Lurching up to bed with the champion of Cubism
- The Sorcerer’s Apprentice: Picasso, Provence and Douglas Cooper by John Richardson
Cape, 320 pp, £20.00, November 1999, ISBN 0 224 05056 7
John Richardson is one of those gossips who knows – or at least knows about – everyone. For example (on page 118, to be precise), Marie-Laure (1), Maurice Bischoffsheim (2), the Comtesse de Chevigné (3), the Duchesse de Guermantes (4), the Marquis de Sade (5), Jean Cocteau (6), the Vicomte de Noailles (7), an anonymous gym instructor (8), Igor Markevitch (9), Diaghilev (10), Nijinsky (11), Maurice Gendron (12): I was the daughter of 2, an immensely rich Belgian banker, and the granddaughter of 3, who was said to be the model for 4, and was also – would you believe it? – the great-great-granddaughter of 5. She contemplated marriage with 6, opted for 7, but discovered him in the arms of 8 – whose sex is unspecified in the haste to explain that she was herself soon in the arms of 9, the ‘somewhat feral-looking composer’ who had been the ‘last great love’ of 10 and later married the daughter of 11. The ‘feral-looking’ composer (9) was expensive but gave her a taste for musicians, which explains her imprudent elopement in the middle of the war with the ‘faun-like’ cellist (12).
Marie-Laure was a neighbour and – er – friend of John Richardson when he lived with Douglas Cooper in Provence. Uzès was merely a neighbouring town. But it prompts, as from a garrulous taxi-driver, a rapid stream of lurid facts. The Duchesse Anne d’Uzès squandered millions on studs and hounds and her lover General Boulanger and his attempted coup which triggered his suicide (‘on the grave of yet another of his mistresses’), while her dissolute son wasted most of what was left on a courtesan ‘who did conjuring tricks with rabbits’. He had to be exiled to Africa. Before we are able to ask when this happened (Boulanger’s suicide was in 1891) Richardson has jumped to the latest Duc, who married Peggy Bedford, a ‘Standard Oil heiress’. The marriage did not ‘prosper’ – a remarkable discretion on Richardson’s part which suggests the intervention of a lawyer. There-upon the Duc opted for Morocco, ‘where the local women were to his taste’. But the local women, like the rabbits, are left in the air, for the Duc’s cousin is of more relevance to Uzès and he married a sardine heiress ...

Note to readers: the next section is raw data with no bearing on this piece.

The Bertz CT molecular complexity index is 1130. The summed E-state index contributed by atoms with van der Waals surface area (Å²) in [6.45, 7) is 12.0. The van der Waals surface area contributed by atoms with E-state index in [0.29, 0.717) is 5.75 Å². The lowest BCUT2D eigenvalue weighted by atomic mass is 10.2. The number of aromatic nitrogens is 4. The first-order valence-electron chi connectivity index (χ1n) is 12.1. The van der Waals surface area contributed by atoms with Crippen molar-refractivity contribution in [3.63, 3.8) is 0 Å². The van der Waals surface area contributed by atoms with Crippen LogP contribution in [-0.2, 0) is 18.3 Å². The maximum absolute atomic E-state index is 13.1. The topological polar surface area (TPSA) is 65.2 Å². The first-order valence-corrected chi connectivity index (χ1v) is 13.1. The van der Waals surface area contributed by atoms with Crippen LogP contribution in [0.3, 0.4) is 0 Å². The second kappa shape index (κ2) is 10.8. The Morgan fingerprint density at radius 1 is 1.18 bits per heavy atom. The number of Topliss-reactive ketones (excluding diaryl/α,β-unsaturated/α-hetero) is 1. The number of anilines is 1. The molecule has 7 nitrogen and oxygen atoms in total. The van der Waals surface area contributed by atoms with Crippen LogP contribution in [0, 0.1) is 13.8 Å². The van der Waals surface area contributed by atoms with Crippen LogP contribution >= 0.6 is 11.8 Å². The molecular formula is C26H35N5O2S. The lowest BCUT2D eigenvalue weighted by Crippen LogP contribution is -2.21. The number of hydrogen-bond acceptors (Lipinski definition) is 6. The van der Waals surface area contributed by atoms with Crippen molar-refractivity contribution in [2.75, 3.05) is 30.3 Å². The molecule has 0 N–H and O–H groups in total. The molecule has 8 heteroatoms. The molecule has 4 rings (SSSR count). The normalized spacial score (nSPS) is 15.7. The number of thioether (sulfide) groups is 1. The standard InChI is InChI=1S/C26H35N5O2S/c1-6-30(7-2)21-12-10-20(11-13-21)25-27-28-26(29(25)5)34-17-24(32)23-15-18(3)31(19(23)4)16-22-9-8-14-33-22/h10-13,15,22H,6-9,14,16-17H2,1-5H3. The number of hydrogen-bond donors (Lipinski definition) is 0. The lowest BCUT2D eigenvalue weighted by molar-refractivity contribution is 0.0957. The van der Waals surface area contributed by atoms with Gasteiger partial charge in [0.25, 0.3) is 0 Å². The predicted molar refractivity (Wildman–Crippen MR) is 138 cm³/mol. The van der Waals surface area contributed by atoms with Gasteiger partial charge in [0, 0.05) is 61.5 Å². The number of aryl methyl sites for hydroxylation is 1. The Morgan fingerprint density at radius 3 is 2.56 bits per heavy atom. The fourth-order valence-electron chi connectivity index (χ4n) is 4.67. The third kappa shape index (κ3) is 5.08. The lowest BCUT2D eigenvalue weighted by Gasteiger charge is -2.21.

This suggests that Richardson is forever skating at high speed, which is unfair. In the case of his friends the Pope-Hennessy brothers the portrait is quite detailed. We are even given Beaton’s photograph, which perfectly matches his claim that they were ‘dismissing Proust’ when ‘barely out of nursery’, while also prompting the suspicion that they may only ever have pretended to leave it (the nursery I mean). The photograph also illustrates the Oriental aspect of their faces, which was pronounced in their military father, who was known as ‘Puffadder’. This was the legacy of a Malaysian great-grandmother. (Neither the exotic ancestor nor the nickname is mentioned by Sir John in his autobiography.) We are regaled with details of James Pope-Hennessy’s fatal passion for rough trade. I was taken aback when, later in the book, Lord Weidenfeld is rebuked for recounting events at which he wasn’t present.